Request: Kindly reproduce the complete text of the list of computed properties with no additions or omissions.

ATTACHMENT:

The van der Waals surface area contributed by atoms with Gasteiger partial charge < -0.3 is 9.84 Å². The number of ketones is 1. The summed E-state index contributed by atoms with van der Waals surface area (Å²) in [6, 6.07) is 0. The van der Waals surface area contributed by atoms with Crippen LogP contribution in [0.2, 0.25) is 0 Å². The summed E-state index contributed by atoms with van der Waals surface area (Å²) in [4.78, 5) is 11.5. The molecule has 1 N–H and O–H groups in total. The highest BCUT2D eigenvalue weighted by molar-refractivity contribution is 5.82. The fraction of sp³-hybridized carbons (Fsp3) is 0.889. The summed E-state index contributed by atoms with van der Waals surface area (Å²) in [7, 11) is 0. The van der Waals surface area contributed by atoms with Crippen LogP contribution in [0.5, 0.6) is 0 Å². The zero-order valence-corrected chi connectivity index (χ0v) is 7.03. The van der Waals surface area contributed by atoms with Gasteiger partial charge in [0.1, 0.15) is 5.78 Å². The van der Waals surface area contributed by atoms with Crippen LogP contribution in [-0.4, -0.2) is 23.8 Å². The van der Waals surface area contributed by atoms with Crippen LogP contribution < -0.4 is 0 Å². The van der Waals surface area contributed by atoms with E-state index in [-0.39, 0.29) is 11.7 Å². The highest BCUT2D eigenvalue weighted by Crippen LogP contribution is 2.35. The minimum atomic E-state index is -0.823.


The van der Waals surface area contributed by atoms with Gasteiger partial charge < -0.3 is 9.84 Å². The number of ketones is 1. The summed E-state index contributed by atoms with van der Waals surface area (Å²) in [6, 6.07) is 0. The van der Waals surface area contributed by atoms with Crippen LogP contribution in [0.2, 0.25) is 0 Å². The summed E-state index contributed by atoms with van der Waals surface area (Å²) in [4.78, 5) is 11.5. The molecule has 1 N–H and O–H groups in total. The highest BCUT2D eigenvalue weighted by molar-refractivity contribution is 5.82. The fraction of sp³-hybridized carbons (Fsp3) is 0.889. The summed E-state index contributed by atoms with van der Waals surface area (Å²) in [7, 11) is 0. The van der Waals surface area contributed by atoms with Crippen LogP contribution in [0.5, 0.6) is 0 Å². The zero-order valence-corrected chi connectivity index (χ0v) is 7.03. The van der Waals surface area contributed by atoms with Gasteiger partial charge in [0.1, 0.15) is 5.78 Å². The van der Waals surface area contributed by atoms with Crippen LogP contribution in [-0.4, -0.2) is 23.8 Å². The van der Waals surface area contributed by atoms with Crippen LogP contribution < -0.4 is 0 Å². The van der Waals surface area contributed by atoms with E-state index in [-0.39, 0.29) is 11.7 Å². The highest BCUT2D eigenvalue weighted by Crippen LogP contribution is 2.35. The minimum atomic E-state index is -0.823.